Agricultural producers receive about $5 billion annually in farm program payments for which being actively engaged in farming is required by the Farm Program Payments Integrity Act. GAO was asked to review FSA’s processes for implementing actively engaged in farming regulations to determine payment eligibility.
Compliance reviews conducted by the U.S. Department of Agriculture’s Farm Service Agency (FSA) to determine if farming operation members (individuals and entities) meet the payment requirements for being actively engaged in farming are hindered by broad and subjective requirements and difficulty in verifying individuals’ evidence of claimed contributions.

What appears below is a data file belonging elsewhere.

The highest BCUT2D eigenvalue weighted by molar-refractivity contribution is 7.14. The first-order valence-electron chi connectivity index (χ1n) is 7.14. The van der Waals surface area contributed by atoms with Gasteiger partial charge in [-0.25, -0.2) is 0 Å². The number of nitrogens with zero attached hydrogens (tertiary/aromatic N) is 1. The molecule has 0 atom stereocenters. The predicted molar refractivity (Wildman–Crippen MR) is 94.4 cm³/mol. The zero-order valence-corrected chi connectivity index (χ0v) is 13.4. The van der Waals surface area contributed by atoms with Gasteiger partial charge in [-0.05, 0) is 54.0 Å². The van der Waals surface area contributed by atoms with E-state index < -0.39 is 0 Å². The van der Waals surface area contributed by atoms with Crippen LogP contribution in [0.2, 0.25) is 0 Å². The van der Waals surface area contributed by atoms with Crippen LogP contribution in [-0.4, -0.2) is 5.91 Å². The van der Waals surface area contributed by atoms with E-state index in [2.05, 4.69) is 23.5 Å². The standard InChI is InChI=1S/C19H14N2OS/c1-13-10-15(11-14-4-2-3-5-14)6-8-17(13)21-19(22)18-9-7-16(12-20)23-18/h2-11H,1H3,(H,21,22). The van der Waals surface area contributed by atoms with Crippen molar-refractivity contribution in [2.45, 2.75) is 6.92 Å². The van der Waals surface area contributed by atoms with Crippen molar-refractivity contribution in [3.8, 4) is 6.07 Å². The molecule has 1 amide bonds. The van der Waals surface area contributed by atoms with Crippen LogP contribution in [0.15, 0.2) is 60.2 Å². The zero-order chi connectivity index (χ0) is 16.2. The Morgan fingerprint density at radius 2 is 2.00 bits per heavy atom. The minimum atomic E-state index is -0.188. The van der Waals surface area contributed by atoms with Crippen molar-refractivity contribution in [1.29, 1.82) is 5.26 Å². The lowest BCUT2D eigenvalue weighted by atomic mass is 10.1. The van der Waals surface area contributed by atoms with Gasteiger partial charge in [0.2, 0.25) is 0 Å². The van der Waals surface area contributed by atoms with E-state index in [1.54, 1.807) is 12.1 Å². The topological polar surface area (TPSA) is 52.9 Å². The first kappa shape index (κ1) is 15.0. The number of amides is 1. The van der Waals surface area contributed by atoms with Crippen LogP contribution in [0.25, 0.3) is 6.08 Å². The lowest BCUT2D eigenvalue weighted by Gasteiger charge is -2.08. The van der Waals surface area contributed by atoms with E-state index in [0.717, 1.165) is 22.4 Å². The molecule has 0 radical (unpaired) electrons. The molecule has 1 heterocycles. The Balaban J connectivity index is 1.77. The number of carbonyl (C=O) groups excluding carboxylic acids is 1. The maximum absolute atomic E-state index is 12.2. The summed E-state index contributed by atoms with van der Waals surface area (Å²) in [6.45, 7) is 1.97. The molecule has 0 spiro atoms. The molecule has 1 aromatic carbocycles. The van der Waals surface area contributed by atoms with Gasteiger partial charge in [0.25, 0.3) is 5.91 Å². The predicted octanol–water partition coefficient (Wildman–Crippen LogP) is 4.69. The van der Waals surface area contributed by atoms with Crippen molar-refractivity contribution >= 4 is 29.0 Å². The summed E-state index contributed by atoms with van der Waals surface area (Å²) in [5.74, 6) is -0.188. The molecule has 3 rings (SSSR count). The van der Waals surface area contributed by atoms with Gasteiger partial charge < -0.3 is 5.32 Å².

To be actively engaged in farming, an individual is to make significant contributions to that operation in personal labor or active personal management (or both). However, the definition of active personal management in FSA regulations is broad and can be satisfied by an individual performing at least one of eight services representing categories such as supervision of activities necessary in the farming operation. Also, FSA regulations allow farming operation members to make contributions of management without visiting the operation, enabling individuals who live significant distances from an operation to claim such contributions.